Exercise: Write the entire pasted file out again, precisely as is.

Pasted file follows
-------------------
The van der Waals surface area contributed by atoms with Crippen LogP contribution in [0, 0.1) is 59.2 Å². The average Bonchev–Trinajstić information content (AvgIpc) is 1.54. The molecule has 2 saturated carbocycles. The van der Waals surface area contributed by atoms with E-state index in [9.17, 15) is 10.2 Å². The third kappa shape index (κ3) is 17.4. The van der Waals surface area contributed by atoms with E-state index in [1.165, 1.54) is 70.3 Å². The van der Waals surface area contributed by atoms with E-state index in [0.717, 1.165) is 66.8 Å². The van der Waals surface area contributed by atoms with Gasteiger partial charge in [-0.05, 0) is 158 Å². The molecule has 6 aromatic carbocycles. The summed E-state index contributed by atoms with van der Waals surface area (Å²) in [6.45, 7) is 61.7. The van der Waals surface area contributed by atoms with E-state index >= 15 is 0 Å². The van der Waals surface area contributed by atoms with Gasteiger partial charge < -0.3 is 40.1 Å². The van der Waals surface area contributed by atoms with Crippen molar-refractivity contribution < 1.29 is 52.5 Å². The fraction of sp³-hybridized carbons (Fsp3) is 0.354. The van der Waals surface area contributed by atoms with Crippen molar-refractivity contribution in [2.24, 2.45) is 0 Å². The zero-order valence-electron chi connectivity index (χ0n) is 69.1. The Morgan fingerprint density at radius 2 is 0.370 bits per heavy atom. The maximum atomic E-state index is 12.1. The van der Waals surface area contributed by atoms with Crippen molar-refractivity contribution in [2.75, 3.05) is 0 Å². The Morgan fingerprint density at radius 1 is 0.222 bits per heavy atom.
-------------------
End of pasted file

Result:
The van der Waals surface area contributed by atoms with Crippen LogP contribution in [0, 0.1) is 59.2 Å². The average Bonchev–Trinajstić information content (AvgIpc) is 1.54. The molecule has 2 saturated carbocycles. The van der Waals surface area contributed by atoms with E-state index in [9.17, 15) is 10.2 Å². The third kappa shape index (κ3) is 17.4. The van der Waals surface area contributed by atoms with E-state index in [1.165, 1.54) is 70.3 Å². The van der Waals surface area contributed by atoms with E-state index in [0.717, 1.165) is 66.8 Å². The van der Waals surface area contributed by atoms with Gasteiger partial charge in [-0.05, 0) is 158 Å². The molecule has 6 aromatic carbocycles. The summed E-state index contributed by atoms with van der Waals surface area (Å²) in [6.45, 7) is 61.7. The van der Waals surface area contributed by atoms with E-state index >= 15 is 0 Å². The van der Waals surface area contributed by atoms with Gasteiger partial charge < -0.3 is 40.1 Å². The van der Waals surface area contributed by atoms with Crippen molar-refractivity contribution < 1.29 is 52.5 Å². The fraction of sp³-hybridized carbons (Fsp3) is 0.354. The van der Waals surface area contributed by atoms with Crippen molar-refractivity contribution in [2.24, 2.45) is 0 Å². The zero-order valence-electron chi connectivity index (χ0n) is 69.1. The Morgan fingerprint density at radius 2 is 0.370 bits per heavy atom. The maximum atomic E-state index is 12.1. The van der Waals surface area contributed by atoms with Crippen molar-refractivity contribution in [2.75, 3.05) is 0 Å². The Morgan fingerprint density at radius 1 is 0.222 bits per heavy atom.